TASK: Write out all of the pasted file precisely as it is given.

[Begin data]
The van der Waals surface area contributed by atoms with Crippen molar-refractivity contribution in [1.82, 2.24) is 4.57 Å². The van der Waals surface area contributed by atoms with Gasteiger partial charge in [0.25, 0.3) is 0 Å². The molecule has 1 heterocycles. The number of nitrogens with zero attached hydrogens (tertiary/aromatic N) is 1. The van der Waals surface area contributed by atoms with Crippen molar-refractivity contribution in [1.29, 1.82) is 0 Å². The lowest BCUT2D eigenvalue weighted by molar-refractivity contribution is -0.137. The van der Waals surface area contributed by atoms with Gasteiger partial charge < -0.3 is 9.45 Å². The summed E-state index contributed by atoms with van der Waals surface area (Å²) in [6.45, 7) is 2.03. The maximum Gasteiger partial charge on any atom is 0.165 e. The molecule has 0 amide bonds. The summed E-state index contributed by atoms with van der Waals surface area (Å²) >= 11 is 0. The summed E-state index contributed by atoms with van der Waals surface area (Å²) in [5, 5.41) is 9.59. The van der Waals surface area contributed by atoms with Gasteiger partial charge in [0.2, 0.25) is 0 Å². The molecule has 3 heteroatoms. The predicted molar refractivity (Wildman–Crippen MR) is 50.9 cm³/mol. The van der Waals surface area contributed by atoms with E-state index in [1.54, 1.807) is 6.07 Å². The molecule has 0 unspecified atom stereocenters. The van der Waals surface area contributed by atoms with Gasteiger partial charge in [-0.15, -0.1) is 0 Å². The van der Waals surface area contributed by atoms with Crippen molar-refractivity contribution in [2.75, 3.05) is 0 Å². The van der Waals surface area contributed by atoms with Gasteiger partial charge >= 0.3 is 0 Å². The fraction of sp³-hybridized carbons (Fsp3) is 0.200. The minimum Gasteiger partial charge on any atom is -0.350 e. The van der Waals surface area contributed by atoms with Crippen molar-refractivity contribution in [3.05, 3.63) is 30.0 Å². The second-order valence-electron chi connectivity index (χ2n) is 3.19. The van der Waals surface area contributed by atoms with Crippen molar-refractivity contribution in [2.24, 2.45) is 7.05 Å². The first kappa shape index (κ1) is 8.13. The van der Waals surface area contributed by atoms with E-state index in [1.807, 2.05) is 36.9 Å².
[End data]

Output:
The van der Waals surface area contributed by atoms with Crippen molar-refractivity contribution in [1.82, 2.24) is 4.57 Å². The van der Waals surface area contributed by atoms with Gasteiger partial charge in [0.25, 0.3) is 0 Å². The molecule has 1 heterocycles. The number of nitrogens with zero attached hydrogens (tertiary/aromatic N) is 1. The van der Waals surface area contributed by atoms with Crippen molar-refractivity contribution in [1.29, 1.82) is 0 Å². The lowest BCUT2D eigenvalue weighted by molar-refractivity contribution is -0.137. The van der Waals surface area contributed by atoms with Gasteiger partial charge < -0.3 is 9.45 Å². The summed E-state index contributed by atoms with van der Waals surface area (Å²) in [6.45, 7) is 2.03. The maximum Gasteiger partial charge on any atom is 0.165 e. The molecule has 0 amide bonds. The summed E-state index contributed by atoms with van der Waals surface area (Å²) >= 11 is 0. The summed E-state index contributed by atoms with van der Waals surface area (Å²) in [5, 5.41) is 9.59. The van der Waals surface area contributed by atoms with Gasteiger partial charge in [0.2, 0.25) is 0 Å². The molecule has 3 heteroatoms. The predicted molar refractivity (Wildman–Crippen MR) is 50.9 cm³/mol. The van der Waals surface area contributed by atoms with E-state index in [1.54, 1.807) is 6.07 Å². The molecule has 0 unspecified atom stereocenters. The van der Waals surface area contributed by atoms with Gasteiger partial charge in [-0.15, -0.1) is 0 Å². The van der Waals surface area contributed by atoms with Crippen molar-refractivity contribution in [2.75, 3.05) is 0 Å². The van der Waals surface area contributed by atoms with Gasteiger partial charge >= 0.3 is 0 Å². The fraction of sp³-hybridized carbons (Fsp3) is 0.200. The minimum Gasteiger partial charge on any atom is -0.350 e. The van der Waals surface area contributed by atoms with Crippen molar-refractivity contribution in [3.05, 3.63) is 30.0 Å². The second-order valence-electron chi connectivity index (χ2n) is 3.19. The van der Waals surface area contributed by atoms with Crippen molar-refractivity contribution in [2.24, 2.45) is 7.05 Å². The first kappa shape index (κ1) is 8.13. The van der Waals surface area contributed by atoms with E-state index in [1.807, 2.05) is 36.9 Å².